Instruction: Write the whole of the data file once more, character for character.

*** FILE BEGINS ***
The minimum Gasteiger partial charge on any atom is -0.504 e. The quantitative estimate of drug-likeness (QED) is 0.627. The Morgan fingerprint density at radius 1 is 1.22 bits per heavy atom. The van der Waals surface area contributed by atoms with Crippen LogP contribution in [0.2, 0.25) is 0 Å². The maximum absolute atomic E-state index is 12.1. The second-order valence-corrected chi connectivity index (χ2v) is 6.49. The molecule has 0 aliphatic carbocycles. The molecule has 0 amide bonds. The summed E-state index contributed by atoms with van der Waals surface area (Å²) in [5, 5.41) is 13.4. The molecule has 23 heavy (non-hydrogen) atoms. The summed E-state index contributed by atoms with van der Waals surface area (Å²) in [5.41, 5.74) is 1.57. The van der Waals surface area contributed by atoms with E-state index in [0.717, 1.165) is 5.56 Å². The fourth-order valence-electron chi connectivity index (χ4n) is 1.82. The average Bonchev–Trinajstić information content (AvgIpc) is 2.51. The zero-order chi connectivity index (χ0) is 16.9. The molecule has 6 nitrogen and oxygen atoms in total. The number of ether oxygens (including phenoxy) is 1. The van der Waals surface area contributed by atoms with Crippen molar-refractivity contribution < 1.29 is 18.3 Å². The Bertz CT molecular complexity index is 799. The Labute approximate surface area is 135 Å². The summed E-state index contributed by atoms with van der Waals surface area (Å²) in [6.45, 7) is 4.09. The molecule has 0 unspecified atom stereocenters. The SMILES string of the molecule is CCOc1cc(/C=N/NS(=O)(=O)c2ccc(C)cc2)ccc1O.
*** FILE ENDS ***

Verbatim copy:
The minimum Gasteiger partial charge on any atom is -0.504 e. The quantitative estimate of drug-likeness (QED) is 0.627. The Morgan fingerprint density at radius 1 is 1.22 bits per heavy atom. The van der Waals surface area contributed by atoms with Crippen LogP contribution in [0.2, 0.25) is 0 Å². The maximum absolute atomic E-state index is 12.1. The second-order valence-corrected chi connectivity index (χ2v) is 6.49. The molecule has 0 aliphatic carbocycles. The molecule has 0 amide bonds. The summed E-state index contributed by atoms with van der Waals surface area (Å²) in [5, 5.41) is 13.4. The molecule has 23 heavy (non-hydrogen) atoms. The summed E-state index contributed by atoms with van der Waals surface area (Å²) in [5.41, 5.74) is 1.57. The van der Waals surface area contributed by atoms with E-state index in [0.717, 1.165) is 5.56 Å². The fourth-order valence-electron chi connectivity index (χ4n) is 1.82. The average Bonchev–Trinajstić information content (AvgIpc) is 2.51. The zero-order chi connectivity index (χ0) is 16.9. The molecule has 6 nitrogen and oxygen atoms in total. The number of ether oxygens (including phenoxy) is 1. The van der Waals surface area contributed by atoms with Crippen molar-refractivity contribution < 1.29 is 18.3 Å². The Bertz CT molecular complexity index is 799. The Labute approximate surface area is 135 Å². The summed E-state index contributed by atoms with van der Waals surface area (Å²) in [6.45, 7) is 4.09. The molecule has 0 unspecified atom stereocenters. The SMILES string of the molecule is CCOc1cc(/C=N/NS(=O)(=O)c2ccc(C)cc2)ccc1O.